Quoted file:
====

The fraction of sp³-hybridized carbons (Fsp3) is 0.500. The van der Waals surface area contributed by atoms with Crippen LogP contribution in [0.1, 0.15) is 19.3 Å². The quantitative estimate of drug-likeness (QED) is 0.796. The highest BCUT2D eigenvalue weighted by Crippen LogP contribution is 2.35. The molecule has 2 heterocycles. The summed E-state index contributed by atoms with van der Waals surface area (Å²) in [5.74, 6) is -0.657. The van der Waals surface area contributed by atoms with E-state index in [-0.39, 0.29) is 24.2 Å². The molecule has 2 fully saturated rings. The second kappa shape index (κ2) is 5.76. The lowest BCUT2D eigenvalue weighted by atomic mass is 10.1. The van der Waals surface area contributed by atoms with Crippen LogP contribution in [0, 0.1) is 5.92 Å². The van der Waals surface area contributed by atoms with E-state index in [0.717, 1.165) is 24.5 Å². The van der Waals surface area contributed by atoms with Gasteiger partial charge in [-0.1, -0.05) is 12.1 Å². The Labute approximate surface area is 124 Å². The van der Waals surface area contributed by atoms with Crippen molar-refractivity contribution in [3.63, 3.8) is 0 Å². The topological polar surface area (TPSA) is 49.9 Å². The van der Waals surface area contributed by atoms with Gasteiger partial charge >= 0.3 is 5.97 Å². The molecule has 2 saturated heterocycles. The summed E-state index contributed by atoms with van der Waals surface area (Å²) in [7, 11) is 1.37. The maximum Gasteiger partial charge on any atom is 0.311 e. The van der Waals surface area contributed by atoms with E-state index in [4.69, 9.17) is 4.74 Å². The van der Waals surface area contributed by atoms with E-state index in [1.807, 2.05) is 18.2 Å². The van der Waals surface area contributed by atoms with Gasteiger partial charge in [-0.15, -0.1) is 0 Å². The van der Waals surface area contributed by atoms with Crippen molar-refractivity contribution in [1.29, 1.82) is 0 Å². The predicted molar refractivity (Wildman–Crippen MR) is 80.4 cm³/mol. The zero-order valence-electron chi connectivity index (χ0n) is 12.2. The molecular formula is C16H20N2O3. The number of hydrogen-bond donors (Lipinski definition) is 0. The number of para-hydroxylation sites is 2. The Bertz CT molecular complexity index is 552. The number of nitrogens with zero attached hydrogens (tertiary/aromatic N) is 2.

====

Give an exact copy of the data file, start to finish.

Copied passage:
The fraction of sp³-hybridized carbons (Fsp3) is 0.500. The van der Waals surface area contributed by atoms with Crippen LogP contribution in [0.1, 0.15) is 19.3 Å². The quantitative estimate of drug-likeness (QED) is 0.796. The highest BCUT2D eigenvalue weighted by Crippen LogP contribution is 2.35. The molecule has 2 heterocycles. The summed E-state index contributed by atoms with van der Waals surface area (Å²) in [5.74, 6) is -0.657. The van der Waals surface area contributed by atoms with E-state index in [-0.39, 0.29) is 24.2 Å². The molecule has 2 fully saturated rings. The second kappa shape index (κ2) is 5.76. The lowest BCUT2D eigenvalue weighted by atomic mass is 10.1. The van der Waals surface area contributed by atoms with Crippen LogP contribution in [0, 0.1) is 5.92 Å². The van der Waals surface area contributed by atoms with E-state index in [0.717, 1.165) is 24.5 Å². The van der Waals surface area contributed by atoms with Gasteiger partial charge in [-0.1, -0.05) is 12.1 Å². The Labute approximate surface area is 124 Å². The van der Waals surface area contributed by atoms with Crippen molar-refractivity contribution in [3.63, 3.8) is 0 Å². The topological polar surface area (TPSA) is 49.9 Å². The van der Waals surface area contributed by atoms with Gasteiger partial charge >= 0.3 is 5.97 Å². The molecule has 2 saturated heterocycles. The summed E-state index contributed by atoms with van der Waals surface area (Å²) in [7, 11) is 1.37. The maximum Gasteiger partial charge on any atom is 0.311 e. The van der Waals surface area contributed by atoms with E-state index in [4.69, 9.17) is 4.74 Å². The van der Waals surface area contributed by atoms with E-state index in [1.807, 2.05) is 18.2 Å². The van der Waals surface area contributed by atoms with Gasteiger partial charge in [-0.15, -0.1) is 0 Å². The van der Waals surface area contributed by atoms with Crippen molar-refractivity contribution in [1.29, 1.82) is 0 Å². The predicted molar refractivity (Wildman–Crippen MR) is 80.4 cm³/mol. The zero-order valence-electron chi connectivity index (χ0n) is 12.2. The molecular formula is C16H20N2O3. The number of hydrogen-bond donors (Lipinski definition) is 0. The number of para-hydroxylation sites is 2. The Bertz CT molecular complexity index is 552. The number of nitrogens with zero attached hydrogens (tertiary/aromatic N) is 2.